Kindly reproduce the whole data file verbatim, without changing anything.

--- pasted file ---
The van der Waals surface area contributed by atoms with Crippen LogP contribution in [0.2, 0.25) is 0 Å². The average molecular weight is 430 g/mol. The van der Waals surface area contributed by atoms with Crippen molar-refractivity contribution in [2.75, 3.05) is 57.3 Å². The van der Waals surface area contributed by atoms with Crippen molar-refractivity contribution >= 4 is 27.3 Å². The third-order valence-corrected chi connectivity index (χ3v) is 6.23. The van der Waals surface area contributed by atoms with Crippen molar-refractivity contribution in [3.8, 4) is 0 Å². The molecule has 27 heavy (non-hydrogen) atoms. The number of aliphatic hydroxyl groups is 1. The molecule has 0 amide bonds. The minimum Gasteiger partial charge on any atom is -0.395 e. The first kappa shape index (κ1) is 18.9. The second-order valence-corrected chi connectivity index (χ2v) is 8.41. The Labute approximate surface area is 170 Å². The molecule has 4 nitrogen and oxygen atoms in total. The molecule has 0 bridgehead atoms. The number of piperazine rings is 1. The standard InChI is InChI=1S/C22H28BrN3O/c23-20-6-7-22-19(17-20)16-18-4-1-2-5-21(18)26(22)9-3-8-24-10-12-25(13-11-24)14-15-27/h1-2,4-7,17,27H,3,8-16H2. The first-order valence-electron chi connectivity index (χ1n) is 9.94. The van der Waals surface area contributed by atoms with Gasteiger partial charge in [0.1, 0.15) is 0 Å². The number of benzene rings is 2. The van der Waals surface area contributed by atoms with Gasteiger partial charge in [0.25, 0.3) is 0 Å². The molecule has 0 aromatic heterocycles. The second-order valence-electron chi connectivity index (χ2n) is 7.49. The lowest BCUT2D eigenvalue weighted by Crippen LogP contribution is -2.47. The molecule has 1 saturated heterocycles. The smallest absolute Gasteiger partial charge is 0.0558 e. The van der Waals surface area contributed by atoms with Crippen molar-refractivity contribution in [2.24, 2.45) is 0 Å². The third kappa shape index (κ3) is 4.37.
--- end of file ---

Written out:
The van der Waals surface area contributed by atoms with Crippen LogP contribution in [0.2, 0.25) is 0 Å². The average molecular weight is 430 g/mol. The van der Waals surface area contributed by atoms with Crippen molar-refractivity contribution in [2.75, 3.05) is 57.3 Å². The van der Waals surface area contributed by atoms with Crippen molar-refractivity contribution >= 4 is 27.3 Å². The third-order valence-corrected chi connectivity index (χ3v) is 6.23. The van der Waals surface area contributed by atoms with Crippen molar-refractivity contribution in [3.8, 4) is 0 Å². The molecule has 27 heavy (non-hydrogen) atoms. The number of aliphatic hydroxyl groups is 1. The molecule has 0 amide bonds. The minimum Gasteiger partial charge on any atom is -0.395 e. The first kappa shape index (κ1) is 18.9. The second-order valence-corrected chi connectivity index (χ2v) is 8.41. The Labute approximate surface area is 170 Å². The molecule has 4 nitrogen and oxygen atoms in total. The molecule has 0 bridgehead atoms. The number of piperazine rings is 1. The standard InChI is InChI=1S/C22H28BrN3O/c23-20-6-7-22-19(17-20)16-18-4-1-2-5-21(18)26(22)9-3-8-24-10-12-25(13-11-24)14-15-27/h1-2,4-7,17,27H,3,8-16H2. The first-order valence-electron chi connectivity index (χ1n) is 9.94. The van der Waals surface area contributed by atoms with Gasteiger partial charge in [0.1, 0.15) is 0 Å². The number of benzene rings is 2. The van der Waals surface area contributed by atoms with Gasteiger partial charge in [0.25, 0.3) is 0 Å². The molecule has 0 aromatic heterocycles. The second-order valence-electron chi connectivity index (χ2n) is 7.49. The lowest BCUT2D eigenvalue weighted by Crippen LogP contribution is -2.47. The molecule has 1 saturated heterocycles. The smallest absolute Gasteiger partial charge is 0.0558 e. The van der Waals surface area contributed by atoms with Crippen molar-refractivity contribution in [2.24, 2.45) is 0 Å². The third kappa shape index (κ3) is 4.37.